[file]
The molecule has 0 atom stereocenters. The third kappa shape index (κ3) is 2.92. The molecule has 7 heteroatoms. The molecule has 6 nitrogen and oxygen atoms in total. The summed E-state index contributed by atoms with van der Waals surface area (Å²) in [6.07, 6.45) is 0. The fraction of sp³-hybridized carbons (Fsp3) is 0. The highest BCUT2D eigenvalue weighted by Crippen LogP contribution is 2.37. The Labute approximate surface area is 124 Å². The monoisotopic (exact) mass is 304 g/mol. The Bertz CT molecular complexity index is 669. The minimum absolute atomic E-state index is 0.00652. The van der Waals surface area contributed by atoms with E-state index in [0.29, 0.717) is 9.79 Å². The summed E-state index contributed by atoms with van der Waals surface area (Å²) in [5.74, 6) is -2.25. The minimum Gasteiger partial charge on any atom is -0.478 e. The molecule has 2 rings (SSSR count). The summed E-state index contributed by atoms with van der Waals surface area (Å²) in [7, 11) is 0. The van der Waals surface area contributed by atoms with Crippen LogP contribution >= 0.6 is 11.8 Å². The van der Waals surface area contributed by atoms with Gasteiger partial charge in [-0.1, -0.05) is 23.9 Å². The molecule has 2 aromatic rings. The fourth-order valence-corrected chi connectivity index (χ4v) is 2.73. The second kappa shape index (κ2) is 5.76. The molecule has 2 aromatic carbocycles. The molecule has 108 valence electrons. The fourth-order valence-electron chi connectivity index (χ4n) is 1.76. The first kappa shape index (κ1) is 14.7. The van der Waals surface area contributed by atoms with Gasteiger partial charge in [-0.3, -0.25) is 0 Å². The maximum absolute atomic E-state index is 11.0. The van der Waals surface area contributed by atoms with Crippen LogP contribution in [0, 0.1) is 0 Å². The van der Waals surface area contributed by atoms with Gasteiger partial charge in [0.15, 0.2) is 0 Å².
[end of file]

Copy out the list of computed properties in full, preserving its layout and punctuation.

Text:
The molecule has 0 atom stereocenters. The third kappa shape index (κ3) is 2.92. The molecule has 7 heteroatoms. The molecule has 6 nitrogen and oxygen atoms in total. The summed E-state index contributed by atoms with van der Waals surface area (Å²) in [6.07, 6.45) is 0. The fraction of sp³-hybridized carbons (Fsp3) is 0. The highest BCUT2D eigenvalue weighted by Crippen LogP contribution is 2.37. The Labute approximate surface area is 124 Å². The monoisotopic (exact) mass is 304 g/mol. The Bertz CT molecular complexity index is 669. The minimum absolute atomic E-state index is 0.00652. The van der Waals surface area contributed by atoms with E-state index in [0.29, 0.717) is 9.79 Å². The summed E-state index contributed by atoms with van der Waals surface area (Å²) in [5.74, 6) is -2.25. The minimum Gasteiger partial charge on any atom is -0.478 e. The molecule has 2 rings (SSSR count). The summed E-state index contributed by atoms with van der Waals surface area (Å²) in [7, 11) is 0. The van der Waals surface area contributed by atoms with Crippen LogP contribution >= 0.6 is 11.8 Å². The van der Waals surface area contributed by atoms with Gasteiger partial charge in [-0.1, -0.05) is 23.9 Å². The molecule has 2 aromatic rings. The fourth-order valence-corrected chi connectivity index (χ4v) is 2.73. The second kappa shape index (κ2) is 5.76. The molecule has 2 aromatic carbocycles. The molecule has 108 valence electrons. The fourth-order valence-electron chi connectivity index (χ4n) is 1.76. The first kappa shape index (κ1) is 14.7. The van der Waals surface area contributed by atoms with Gasteiger partial charge in [-0.3, -0.25) is 0 Å². The maximum absolute atomic E-state index is 11.0. The van der Waals surface area contributed by atoms with Crippen LogP contribution in [0, 0.1) is 0 Å². The van der Waals surface area contributed by atoms with Gasteiger partial charge in [0.15, 0.2) is 0 Å².